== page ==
Well-known car brand Volvo Cars have glimpsed at how autonomous drive technology will change the world as we know it. Where would we live if we could commute each workday in an autonomous driving, comfortable and fully-functional mobile office space? These questions raised by Volvo Cars’ new Volvo 360c concept, revealed recently as part of the company’s vision for the future of travel – safe, electric and autonomous.
“The 360c explores what becomes possible when we remove the human driver, using new freedoms in design and recapturing time,” said Mårten Levenstam, senior vice president of corporate strategy at Volvo Cars. “People becoming less reliant on proximity to cities is just one example of the impact of removing the burden of unproductive travel time. The 360c driving office makes it viable for people to live at greater distances from crowded cities and use their time both in a more pleasant and more effective way.”
The 360c is based on a fully autonomous, electric car without a human driver. The concept environments reflect the potential for change in the fundamental structure of how people live, by transforming unproductive or boring travel time into useful and enjoyable minutes or hours on the road. The 360c presents four potential uses of autonomous driving vehicles – a sleeping environment, mobile office, living room and entertainment space – representing an attractive travel option that could rival air, bus and train providers, but with competitive advantages in comfort, convenience and privacy.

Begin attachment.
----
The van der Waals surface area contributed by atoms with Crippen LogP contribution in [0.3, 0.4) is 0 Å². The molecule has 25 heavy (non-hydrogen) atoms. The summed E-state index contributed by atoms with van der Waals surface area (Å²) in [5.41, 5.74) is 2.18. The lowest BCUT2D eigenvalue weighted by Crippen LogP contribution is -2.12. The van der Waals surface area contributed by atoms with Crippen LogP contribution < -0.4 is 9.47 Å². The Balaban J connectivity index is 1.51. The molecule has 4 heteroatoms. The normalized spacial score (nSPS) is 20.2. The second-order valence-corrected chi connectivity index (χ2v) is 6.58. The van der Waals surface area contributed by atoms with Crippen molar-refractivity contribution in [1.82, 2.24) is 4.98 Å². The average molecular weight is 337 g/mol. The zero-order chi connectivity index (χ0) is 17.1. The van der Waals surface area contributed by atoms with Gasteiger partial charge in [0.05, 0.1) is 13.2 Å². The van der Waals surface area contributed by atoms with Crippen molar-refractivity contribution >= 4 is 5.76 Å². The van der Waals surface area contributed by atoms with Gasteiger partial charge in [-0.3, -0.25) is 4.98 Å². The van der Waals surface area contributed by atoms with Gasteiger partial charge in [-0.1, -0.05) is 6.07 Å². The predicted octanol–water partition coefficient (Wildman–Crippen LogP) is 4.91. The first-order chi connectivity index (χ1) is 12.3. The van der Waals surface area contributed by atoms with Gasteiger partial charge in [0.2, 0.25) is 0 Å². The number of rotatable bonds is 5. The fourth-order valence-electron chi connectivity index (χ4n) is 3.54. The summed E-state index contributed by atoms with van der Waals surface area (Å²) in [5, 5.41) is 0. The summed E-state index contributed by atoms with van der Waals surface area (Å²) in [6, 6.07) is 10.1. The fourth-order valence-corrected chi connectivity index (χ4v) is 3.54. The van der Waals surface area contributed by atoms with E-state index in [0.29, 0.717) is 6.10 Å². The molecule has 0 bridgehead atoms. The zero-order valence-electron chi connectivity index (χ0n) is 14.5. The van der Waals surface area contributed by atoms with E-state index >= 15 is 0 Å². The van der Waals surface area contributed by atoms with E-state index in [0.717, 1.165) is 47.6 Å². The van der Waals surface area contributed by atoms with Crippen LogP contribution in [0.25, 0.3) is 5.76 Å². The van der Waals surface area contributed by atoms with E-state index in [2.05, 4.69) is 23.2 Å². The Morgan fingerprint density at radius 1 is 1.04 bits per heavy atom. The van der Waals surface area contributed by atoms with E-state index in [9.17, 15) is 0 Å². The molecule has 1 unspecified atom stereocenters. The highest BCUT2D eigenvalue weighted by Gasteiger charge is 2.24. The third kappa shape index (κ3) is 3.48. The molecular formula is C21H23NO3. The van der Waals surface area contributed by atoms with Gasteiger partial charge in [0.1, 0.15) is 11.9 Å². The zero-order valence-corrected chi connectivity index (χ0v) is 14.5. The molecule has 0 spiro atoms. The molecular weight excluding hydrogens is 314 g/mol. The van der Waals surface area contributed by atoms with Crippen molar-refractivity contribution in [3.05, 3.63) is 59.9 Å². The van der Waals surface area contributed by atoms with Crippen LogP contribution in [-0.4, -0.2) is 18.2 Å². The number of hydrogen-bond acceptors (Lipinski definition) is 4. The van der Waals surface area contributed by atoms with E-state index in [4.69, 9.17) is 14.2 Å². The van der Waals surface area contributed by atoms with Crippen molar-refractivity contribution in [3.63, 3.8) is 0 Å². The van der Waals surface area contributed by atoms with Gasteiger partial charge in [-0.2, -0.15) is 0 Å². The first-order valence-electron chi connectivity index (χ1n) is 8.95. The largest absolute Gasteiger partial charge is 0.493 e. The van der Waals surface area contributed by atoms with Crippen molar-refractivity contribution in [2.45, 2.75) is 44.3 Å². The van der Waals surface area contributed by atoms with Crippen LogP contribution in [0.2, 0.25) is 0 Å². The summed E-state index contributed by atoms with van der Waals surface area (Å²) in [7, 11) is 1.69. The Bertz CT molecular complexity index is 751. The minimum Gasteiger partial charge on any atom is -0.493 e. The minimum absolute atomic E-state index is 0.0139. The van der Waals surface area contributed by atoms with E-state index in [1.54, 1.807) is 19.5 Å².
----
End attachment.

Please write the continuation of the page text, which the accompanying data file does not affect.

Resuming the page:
The concept reimagines how people travel, how they use infrastructure, and how they can recapture time while travelling. With the 360c, Volvo Cars also explores opportunities to expand its business model beyond that of a traditional car manufacturer, for example, specialists of the company think that the 360c has a potential to compete in short-haul air travel, a multi-billion dollar industry comprising airlines, aircraft makers and other service providers. The 360c sleeping environment enables first-class private cabin travel from door to door, without the inconvenience of airport security, queuing, noisy and cramped airliners.
Volvo Cars is just one of many stakeholders, and the company invites a broad discussion as society learns how to make the most of this new technology.
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